I had an 18 year old teaching me and never had anyone over 25 ever give me any sailing lessons. One thing they all had in common was "no fear" and it was perfect for learning to sail.
Before the lesson, we did all the blackboard work and was given the lesson plan.
I do remember, lesson 3 was going to be flipping the boat and learning right it and get back on board.
As the "first" lesson began, we started out, he handed me the tiller. Shortly after that and I do mean shortly....we were at lesson 3 !
Great times, great memories and just continuing on. That's how I became able to sail.
Thanks for bring back the memory of EYC and learning to sail.
 
Nov 8, 2010
11,385
Beneteau First 36.7 & 260 Minneapolis MN & Bayfield WI
Most adults learn to sail on a keelboat with 2-4 other people, all doing different jobs. What you loose here (and is hard to explain) is the fundamental and intense interrelationship between the actions (driver, maintrim, jibtrim, hike) that leads to great trim and sailing. So some never 'get it' and those that do it takes longer. Learning on a dinghy you don't have this problem.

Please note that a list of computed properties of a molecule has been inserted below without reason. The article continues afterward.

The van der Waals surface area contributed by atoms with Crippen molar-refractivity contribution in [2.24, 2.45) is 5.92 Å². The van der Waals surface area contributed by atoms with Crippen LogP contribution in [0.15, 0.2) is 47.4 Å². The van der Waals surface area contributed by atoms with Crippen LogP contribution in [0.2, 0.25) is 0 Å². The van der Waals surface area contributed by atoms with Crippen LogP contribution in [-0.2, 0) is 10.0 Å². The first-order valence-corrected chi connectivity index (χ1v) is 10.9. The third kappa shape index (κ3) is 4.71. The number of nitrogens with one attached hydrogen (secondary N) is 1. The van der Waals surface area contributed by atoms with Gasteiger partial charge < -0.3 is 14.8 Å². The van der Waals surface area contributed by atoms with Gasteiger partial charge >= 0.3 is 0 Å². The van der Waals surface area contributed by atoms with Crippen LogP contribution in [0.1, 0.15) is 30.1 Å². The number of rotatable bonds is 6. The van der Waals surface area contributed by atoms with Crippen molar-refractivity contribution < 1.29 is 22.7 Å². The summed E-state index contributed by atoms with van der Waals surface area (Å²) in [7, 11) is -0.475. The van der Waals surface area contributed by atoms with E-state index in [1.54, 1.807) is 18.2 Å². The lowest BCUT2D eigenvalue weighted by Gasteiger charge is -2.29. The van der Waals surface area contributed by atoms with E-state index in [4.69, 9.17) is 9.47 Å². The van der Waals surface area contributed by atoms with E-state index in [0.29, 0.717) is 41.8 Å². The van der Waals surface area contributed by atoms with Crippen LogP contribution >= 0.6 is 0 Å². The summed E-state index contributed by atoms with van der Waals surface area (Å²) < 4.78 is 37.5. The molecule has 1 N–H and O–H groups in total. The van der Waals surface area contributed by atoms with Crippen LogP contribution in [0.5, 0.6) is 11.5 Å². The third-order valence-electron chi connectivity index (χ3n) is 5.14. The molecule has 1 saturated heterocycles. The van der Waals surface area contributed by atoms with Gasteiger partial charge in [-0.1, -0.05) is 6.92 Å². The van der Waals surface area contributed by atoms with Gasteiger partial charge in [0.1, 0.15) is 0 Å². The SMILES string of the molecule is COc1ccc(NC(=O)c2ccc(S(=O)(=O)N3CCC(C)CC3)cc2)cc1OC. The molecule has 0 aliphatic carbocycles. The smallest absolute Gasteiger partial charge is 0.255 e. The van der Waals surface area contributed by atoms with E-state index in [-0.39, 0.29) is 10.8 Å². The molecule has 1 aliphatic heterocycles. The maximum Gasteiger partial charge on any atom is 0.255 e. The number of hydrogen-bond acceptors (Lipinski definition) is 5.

Good races crews are constantly talking about this. Great ones don't have to.
 
Oct 19, 2017
7,019
O'Day 19 Littleton, NH
(and is hard to explain)
You don't seem to have any problems here. You explained it very well. There is a sense of the boat as a part of you that a crewed instructional (classroom type learning onboard) misses. Some sailors do it naturally, but can't communicate it to others. Others who do it also understand it, so they are better able to teach it.
Those who approach learning to sail from a purely academic exercise are less likely to get it. Learning that starts when trying to learn stops and you begin to just enjoying the boat.

-Will (Dragonfly)
 
Apr 16, 2017
841
Federation NCC-1701 Riverside
So some never 'get it' and those that do it takes longer.